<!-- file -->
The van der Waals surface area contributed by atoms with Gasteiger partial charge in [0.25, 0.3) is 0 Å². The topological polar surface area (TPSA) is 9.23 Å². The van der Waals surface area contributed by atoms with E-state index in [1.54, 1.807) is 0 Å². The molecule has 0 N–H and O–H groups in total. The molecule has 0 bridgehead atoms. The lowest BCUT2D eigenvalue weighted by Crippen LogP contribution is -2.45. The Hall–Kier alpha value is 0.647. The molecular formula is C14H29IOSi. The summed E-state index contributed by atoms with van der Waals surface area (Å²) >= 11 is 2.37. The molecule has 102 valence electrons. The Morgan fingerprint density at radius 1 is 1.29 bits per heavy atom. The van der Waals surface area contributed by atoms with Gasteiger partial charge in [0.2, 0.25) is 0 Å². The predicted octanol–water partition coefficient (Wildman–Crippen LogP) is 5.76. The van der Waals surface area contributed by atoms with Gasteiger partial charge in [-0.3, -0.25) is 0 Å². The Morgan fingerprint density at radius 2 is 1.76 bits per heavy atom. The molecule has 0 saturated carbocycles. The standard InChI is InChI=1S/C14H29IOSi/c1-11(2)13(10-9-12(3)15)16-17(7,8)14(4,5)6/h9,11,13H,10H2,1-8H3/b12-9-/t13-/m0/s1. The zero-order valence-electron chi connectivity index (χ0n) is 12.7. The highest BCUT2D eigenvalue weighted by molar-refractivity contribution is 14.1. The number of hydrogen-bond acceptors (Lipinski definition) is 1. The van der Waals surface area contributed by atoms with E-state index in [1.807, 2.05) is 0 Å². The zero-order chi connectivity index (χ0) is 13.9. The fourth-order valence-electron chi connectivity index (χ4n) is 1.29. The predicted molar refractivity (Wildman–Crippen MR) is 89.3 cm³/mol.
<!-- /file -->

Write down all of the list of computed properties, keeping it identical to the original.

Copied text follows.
The van der Waals surface area contributed by atoms with Gasteiger partial charge in [0.25, 0.3) is 0 Å². The topological polar surface area (TPSA) is 9.23 Å². The van der Waals surface area contributed by atoms with E-state index in [1.54, 1.807) is 0 Å². The molecule has 0 N–H and O–H groups in total. The molecule has 0 bridgehead atoms. The lowest BCUT2D eigenvalue weighted by Crippen LogP contribution is -2.45. The Hall–Kier alpha value is 0.647. The molecular formula is C14H29IOSi. The summed E-state index contributed by atoms with van der Waals surface area (Å²) >= 11 is 2.37. The molecule has 102 valence electrons. The Morgan fingerprint density at radius 1 is 1.29 bits per heavy atom. The van der Waals surface area contributed by atoms with Gasteiger partial charge in [0.2, 0.25) is 0 Å². The predicted octanol–water partition coefficient (Wildman–Crippen LogP) is 5.76. The van der Waals surface area contributed by atoms with Gasteiger partial charge in [-0.3, -0.25) is 0 Å². The Morgan fingerprint density at radius 2 is 1.76 bits per heavy atom. The molecule has 0 saturated carbocycles. The standard InChI is InChI=1S/C14H29IOSi/c1-11(2)13(10-9-12(3)15)16-17(7,8)14(4,5)6/h9,11,13H,10H2,1-8H3/b12-9-/t13-/m0/s1. The zero-order valence-electron chi connectivity index (χ0n) is 12.7. The highest BCUT2D eigenvalue weighted by molar-refractivity contribution is 14.1. The number of hydrogen-bond acceptors (Lipinski definition) is 1. The van der Waals surface area contributed by atoms with E-state index in [1.807, 2.05) is 0 Å². The zero-order chi connectivity index (χ0) is 13.9. The fourth-order valence-electron chi connectivity index (χ4n) is 1.29. The predicted molar refractivity (Wildman–Crippen MR) is 89.3 cm³/mol.